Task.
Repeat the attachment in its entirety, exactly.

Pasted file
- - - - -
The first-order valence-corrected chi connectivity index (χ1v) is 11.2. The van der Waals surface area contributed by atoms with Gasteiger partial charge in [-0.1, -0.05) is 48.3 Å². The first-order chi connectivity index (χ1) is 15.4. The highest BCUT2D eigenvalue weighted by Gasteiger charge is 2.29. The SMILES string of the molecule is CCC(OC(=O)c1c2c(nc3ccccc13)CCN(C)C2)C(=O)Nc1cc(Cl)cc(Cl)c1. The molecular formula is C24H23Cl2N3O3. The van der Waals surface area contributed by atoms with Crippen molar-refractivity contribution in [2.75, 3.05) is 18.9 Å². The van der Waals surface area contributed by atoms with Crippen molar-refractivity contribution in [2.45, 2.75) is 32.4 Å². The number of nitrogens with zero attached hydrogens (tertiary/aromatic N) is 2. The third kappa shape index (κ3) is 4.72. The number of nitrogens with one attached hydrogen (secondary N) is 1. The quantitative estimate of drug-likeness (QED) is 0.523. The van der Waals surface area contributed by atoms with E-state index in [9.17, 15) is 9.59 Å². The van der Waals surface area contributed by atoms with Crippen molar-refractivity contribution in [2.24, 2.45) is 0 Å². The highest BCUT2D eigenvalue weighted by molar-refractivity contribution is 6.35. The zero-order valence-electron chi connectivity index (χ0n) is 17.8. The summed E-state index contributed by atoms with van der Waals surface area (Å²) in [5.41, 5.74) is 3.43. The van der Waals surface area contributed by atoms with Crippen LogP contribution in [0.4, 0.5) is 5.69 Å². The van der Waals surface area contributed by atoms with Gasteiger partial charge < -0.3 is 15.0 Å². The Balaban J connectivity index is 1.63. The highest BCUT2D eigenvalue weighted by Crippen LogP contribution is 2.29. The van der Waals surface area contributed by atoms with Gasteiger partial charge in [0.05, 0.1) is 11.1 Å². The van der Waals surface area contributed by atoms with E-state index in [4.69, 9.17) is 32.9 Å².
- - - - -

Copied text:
The first-order valence-corrected chi connectivity index (χ1v) is 11.2. The van der Waals surface area contributed by atoms with Gasteiger partial charge in [-0.1, -0.05) is 48.3 Å². The first-order chi connectivity index (χ1) is 15.4. The highest BCUT2D eigenvalue weighted by Gasteiger charge is 2.29. The SMILES string of the molecule is CCC(OC(=O)c1c2c(nc3ccccc13)CCN(C)C2)C(=O)Nc1cc(Cl)cc(Cl)c1. The molecular formula is C24H23Cl2N3O3. The van der Waals surface area contributed by atoms with Crippen molar-refractivity contribution in [2.75, 3.05) is 18.9 Å². The van der Waals surface area contributed by atoms with Crippen molar-refractivity contribution in [2.45, 2.75) is 32.4 Å². The number of nitrogens with zero attached hydrogens (tertiary/aromatic N) is 2. The third kappa shape index (κ3) is 4.72. The number of nitrogens with one attached hydrogen (secondary N) is 1. The quantitative estimate of drug-likeness (QED) is 0.523. The van der Waals surface area contributed by atoms with E-state index in [9.17, 15) is 9.59 Å². The van der Waals surface area contributed by atoms with Crippen molar-refractivity contribution in [2.24, 2.45) is 0 Å². The highest BCUT2D eigenvalue weighted by molar-refractivity contribution is 6.35. The zero-order valence-electron chi connectivity index (χ0n) is 17.8. The summed E-state index contributed by atoms with van der Waals surface area (Å²) in [5.41, 5.74) is 3.43. The van der Waals surface area contributed by atoms with Crippen LogP contribution in [0.4, 0.5) is 5.69 Å². The van der Waals surface area contributed by atoms with Gasteiger partial charge < -0.3 is 15.0 Å². The Balaban J connectivity index is 1.63. The highest BCUT2D eigenvalue weighted by Crippen LogP contribution is 2.29. The van der Waals surface area contributed by atoms with Gasteiger partial charge in [0.05, 0.1) is 11.1 Å². The van der Waals surface area contributed by atoms with E-state index in [4.69, 9.17) is 32.9 Å².